The largest city in Wallonia (the French-speaking part of Belgium), Liege sits on the confluence of the Meuse and Ourthe rivers close to the borders of both Germany and The Netherlands.
Once known as the Cite Ardente, or Burning City, supposedly for the number of former mines in the area, there are many Liege MICE venues of historic note. Every visitor here must obtain the stamina to walk up the 400 steps of the Montagne de Bueren street that leads from Hors-Chateau to the Citadel. Also of note, the city has one of the oldest and best Christmas markets.
The airport here is Liege Airport (LGG), which is five miles west of the city center, but it only serves sun-starved Belgians heading to European and North African beaches during the summer. A more realistic option is Brussels Airport (BRU), which is 60 miles to the northwest and has service to Chicago, Newark, New York City, Philadelphia, and Washington, DC.
Of the principal exhibition MICE venues in Liege, Les Halles des Foires de Liege (or Liege Exhibition Halls) has six exhibition halls covering more than 150,000 square feet, as well as having a 40,000-square-foot esplanade for outdoor events.
Liege MICE hotels include the 219-room Alliance Hotel Liege Palais des Congres, which has 10 meeting rooms for up to 260 persons; the 149-room Ramada Plaza Liege, which has 5,700 square feet of meeting space for up to 240 persons; the 126-room Crowne Plaza Liege, which has three meeting rooms for up to 350 persons, and, just outside the city center, Le Chateau de Saint-Nicolas, which was built in 1835 ( and again after being destroyed in World War II) and has ornate function space for up to 200 persons. One surprise here, although sadly it comes with no meeting space, is the seven-room Hotel Riad, which is a Moroccan riad-style property with a small spa.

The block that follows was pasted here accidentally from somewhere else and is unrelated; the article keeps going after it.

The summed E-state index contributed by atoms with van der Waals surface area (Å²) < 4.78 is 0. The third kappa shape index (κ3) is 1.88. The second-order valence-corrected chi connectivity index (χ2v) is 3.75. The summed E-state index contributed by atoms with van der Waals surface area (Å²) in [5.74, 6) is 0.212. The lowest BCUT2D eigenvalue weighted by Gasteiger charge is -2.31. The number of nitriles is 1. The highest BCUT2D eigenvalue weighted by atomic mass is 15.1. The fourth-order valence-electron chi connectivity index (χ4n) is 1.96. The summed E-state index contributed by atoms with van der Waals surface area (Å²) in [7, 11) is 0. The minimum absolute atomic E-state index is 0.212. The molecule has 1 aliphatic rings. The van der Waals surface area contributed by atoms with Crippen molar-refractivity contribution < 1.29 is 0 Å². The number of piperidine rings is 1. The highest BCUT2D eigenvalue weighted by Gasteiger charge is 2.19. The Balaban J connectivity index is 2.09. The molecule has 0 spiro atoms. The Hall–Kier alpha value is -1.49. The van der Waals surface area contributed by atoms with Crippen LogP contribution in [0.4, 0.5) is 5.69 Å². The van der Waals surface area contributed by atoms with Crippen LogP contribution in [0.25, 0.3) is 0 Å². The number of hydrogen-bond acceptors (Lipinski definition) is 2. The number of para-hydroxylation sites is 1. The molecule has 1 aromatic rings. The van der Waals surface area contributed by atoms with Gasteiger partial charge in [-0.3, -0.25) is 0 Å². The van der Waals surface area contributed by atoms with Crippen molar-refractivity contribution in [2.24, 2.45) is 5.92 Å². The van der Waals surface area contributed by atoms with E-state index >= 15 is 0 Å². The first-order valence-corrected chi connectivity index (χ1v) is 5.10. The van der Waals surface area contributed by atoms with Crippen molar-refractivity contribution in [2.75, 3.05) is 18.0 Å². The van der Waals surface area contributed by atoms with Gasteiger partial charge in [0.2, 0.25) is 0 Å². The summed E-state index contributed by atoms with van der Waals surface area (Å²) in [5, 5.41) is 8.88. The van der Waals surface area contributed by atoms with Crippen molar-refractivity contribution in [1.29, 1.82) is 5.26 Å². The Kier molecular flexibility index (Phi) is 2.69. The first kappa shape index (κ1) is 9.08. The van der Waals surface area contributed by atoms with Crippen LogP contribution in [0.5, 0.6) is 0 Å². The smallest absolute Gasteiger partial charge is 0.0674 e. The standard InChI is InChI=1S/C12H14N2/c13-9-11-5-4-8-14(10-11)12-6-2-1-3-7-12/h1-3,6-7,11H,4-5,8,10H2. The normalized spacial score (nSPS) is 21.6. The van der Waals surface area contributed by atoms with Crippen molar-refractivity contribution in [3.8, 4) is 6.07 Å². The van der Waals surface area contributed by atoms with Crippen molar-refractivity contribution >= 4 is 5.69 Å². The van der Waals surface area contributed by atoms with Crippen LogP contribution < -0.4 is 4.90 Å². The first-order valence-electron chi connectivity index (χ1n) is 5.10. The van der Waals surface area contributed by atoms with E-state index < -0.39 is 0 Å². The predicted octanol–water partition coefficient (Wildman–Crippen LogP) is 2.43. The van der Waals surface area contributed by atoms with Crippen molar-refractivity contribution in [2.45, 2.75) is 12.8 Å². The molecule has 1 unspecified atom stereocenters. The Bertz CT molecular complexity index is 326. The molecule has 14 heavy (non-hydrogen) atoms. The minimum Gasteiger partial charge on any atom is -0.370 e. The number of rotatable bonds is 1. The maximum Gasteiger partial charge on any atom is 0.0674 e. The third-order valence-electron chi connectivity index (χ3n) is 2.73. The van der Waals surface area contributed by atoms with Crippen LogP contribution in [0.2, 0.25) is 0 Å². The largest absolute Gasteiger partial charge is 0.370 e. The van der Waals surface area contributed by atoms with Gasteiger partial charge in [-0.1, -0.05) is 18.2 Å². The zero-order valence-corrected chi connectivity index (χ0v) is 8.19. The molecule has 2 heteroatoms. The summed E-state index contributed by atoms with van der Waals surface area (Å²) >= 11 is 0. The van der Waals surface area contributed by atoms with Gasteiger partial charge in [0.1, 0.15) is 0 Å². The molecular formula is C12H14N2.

Unique spots for private functions include the Cercle de Wallonie, or Castle of Val Saint-Lambert, a former Cistercian abbey with some modern additions that has a bar, restaurant, terrace, 18 meeting rooms, and space for approximately 1,000 persons; Chateau de Harze, one of the most dramatic looking fortresses in the area, which is 20 miles south of Liege and has a restaurant, a bar in a former dungeon, six meeting rooms, 23 guest rooms, and function space in its largest area for up to 230 persons; art museum Grand Curtius, which opened in 2009 with a mixture of history and technology in its collections, and has an auditorium for 100 persons and gallery space for 200; and the Societe Litteraire, or Literary Society, building, which is very ornate, with interiors from the 18th and 19th centuries (the society was founded in 1779) and which has grand, salons for up to 200 persons. Approximately 40 miles southeast of Liege is the famous Stavelot Abbey (founded in around 650), which still has monks present and has room for up to 650 persons, and the capability of serving dinners in spectacular, arched spaces; it is also very close to the Formula-1 racetrack at Spa.
Excellent choices of restaurants include Le Theme, which might be the most celebrated restaurant in the city; As Ouhes, which is translated as "On the Bone" and is in a 17th-century building overlooking the city's town hall and Perron, a small statue that is in the city's coat of arms and signifies liberty and justice; modern Rotisserie Septime with a French menu; L'Ecailler, which has had the same chef-owner for more than 30 years, is in the center of the city, and can host private groups of up to 35 persons; and Le Bruit qui Court, which has a French menu and elegant, artsy confines.Photo by Wikimedia Commons user: A.Savin